Sometimes I wish short films had more market value in world cinema so filmmakers who come up with story ideas for a bunch of shorts instead of one idea for a feature, or that they didn’t have to cram those shorts into an anthology film (like the recent “Wild Tales”), or a fates-collide movie like “Magnolia” or “Short Cuts.”
Writer/director Joost van Ginkel’s “The Paradise Suite”, Netherland’s entry for this year’s Academy Award for Best Foreign Language Film, falls into the latter category, boldly attempting to squeeze in multiple serious and complex themes into a two-hour feature using the “fates collide” approach, only to completely crumble under its own ambition. Many of the shorts don’t gel with the other stories, thematically and in a narrative sense, which makes them feel more like a bunch of filler in order to reach a feature runtime.
The stories themselves are not executed with much originality. Only two of the five work, but they still lack the depth and development needed to let them breathe within their own narratives due to the lack of screen time. Let’s take a look at the individual shorts, all of which take place in Amsterdam, in descending order of quality:
Yaya (Isaka Sawadogo) is an illegal immigrant from an undisclosed African country, struggling to make ends meet while doing anything he can to avoid immigration authorities. He’s a deeply religious man with a seemingly unshakable moral center, but he ends up having to consider doing something he finds despicable in order to pay the rent of his next-door neighbor, an African woman with two little boys. This section doesn’t really bring anything new to the table as far as depictions of the immigrant experience in contemporary Europe is concerned, but Sawadogo’s soulful performance more than makes up for the lack of a unique take on the subject matter.
Next we have Jenya (Anjela Nadyalkova), a beautiful and naïve Bulgarian teenager who’s tricked by promises of a modeling career, only to be kidnapped and forced into prostitution. This section of “The Paradise Suite” not only lacks a new approach to the serious issue of human trafficking, it suffers from some overtly melodramatic touches. Just like the Yaya story, this section is mostly saved by a strong performance from the lead.
Seka (Jasna Djuricic) is a survivor of the Bosnian-Serbian conflict, whose son was executed by the Serbian forces. She tries to move on with her life in Amsterdam, which includes perhaps beginning a romantic relationship with a co-worker, but can’t bring herself to forget about the atrocities of the past. Her desire to let go is not helped by the fact that the man who murdered her son lives close by, and that the authorities are taking their sweet time bringing him to justice. This part has an introspective and meditative quality to it, but all possible feelings of goodwill towards it is ruined by a baffling decision Seka makes during the third act, a decision that’s also not resolved as clearly as it should have been.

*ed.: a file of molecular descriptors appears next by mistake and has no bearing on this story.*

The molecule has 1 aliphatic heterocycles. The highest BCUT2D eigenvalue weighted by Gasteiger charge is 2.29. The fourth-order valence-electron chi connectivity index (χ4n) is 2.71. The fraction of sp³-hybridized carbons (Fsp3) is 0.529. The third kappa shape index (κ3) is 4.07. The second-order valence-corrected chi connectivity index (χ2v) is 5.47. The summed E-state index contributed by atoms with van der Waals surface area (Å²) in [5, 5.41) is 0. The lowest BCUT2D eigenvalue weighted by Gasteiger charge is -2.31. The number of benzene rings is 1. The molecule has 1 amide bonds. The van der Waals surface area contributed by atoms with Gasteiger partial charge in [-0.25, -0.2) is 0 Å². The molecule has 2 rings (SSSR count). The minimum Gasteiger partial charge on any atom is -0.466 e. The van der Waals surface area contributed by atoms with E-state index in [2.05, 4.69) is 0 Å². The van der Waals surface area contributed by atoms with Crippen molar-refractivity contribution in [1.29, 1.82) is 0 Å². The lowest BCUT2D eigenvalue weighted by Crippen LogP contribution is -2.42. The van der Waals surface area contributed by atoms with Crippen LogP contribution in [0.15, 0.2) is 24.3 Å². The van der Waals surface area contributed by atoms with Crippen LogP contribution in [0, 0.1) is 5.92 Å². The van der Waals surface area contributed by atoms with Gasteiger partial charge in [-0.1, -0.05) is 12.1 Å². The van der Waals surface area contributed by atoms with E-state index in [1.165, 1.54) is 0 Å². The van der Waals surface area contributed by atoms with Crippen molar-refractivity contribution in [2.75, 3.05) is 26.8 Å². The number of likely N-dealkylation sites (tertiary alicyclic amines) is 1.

Lukas (Erik Adelow) is a child piano prodigy who suffers from peeing his pants at a grade school age, mainly due to stress brought on by his draconian orchestra conductor father. In his new school in Amsterdam, Lukas is predictably bullied by other kids and has trouble fitting in. This strand doesn’t add much to existing narratives about bullied children, and it’s also the one that’s the least necessary as it sticks out like a sore thumb amongst the other stories. His only connection to the other characters takes place during a crucial moment with Seka, and even then anything we know about Lukas has no bearing on this climactic scene. In fact, it would have been more effective if Lukas’ section was completely excised and Seka interacted with a random, indiscriminate child during such a tense, life-changing moment.
The most groan-inducing section is about Ivica (Boris Isakovic), the Serbian war criminal who killed Seka’s son, as well as the head of the human trafficking operation that kidnapped Jenya. Even though Ivica is the puppet master in Jenya, Seka, and eventually Yaya’s stories, the scenes that deal with him exclusively as a character are devoid of plot and character development, and exist only to show him as a loving father to his infant son.
Not only is the way this character is shown wholly contrived and stale, it’s also completely ineffective since people much more despicable than Ivica already exist in real life: the banality of evil certainly exists, but it’s not exactly new territory for cinema. Since the Ivica family scenes don’t add anything new to the overall narrative, it would have been a better idea to get rid of them along with Lukas’ story and simply depict Ivica as a cartoonish villain, which is the way he comes off during scenes with Jenya and Yaya anyway.
The screen time gained from getting rid of a couple of stories could have been used to further develop the relationship between Yaya and Jenya, who provide “The Paradise Suite” with the only fateful connection that make sense. The story of Yaya’s redemption via his dangerous yet noble decision regarding Jenya’s plight is interesting, but this sub-plot can’t get enough room to breathe.
“The Paradise Suite” is an admirable attempt to tackle many grave issues that plague our society today, but ends up as a muddled mishmash of short films that would have worked better separately. [C-]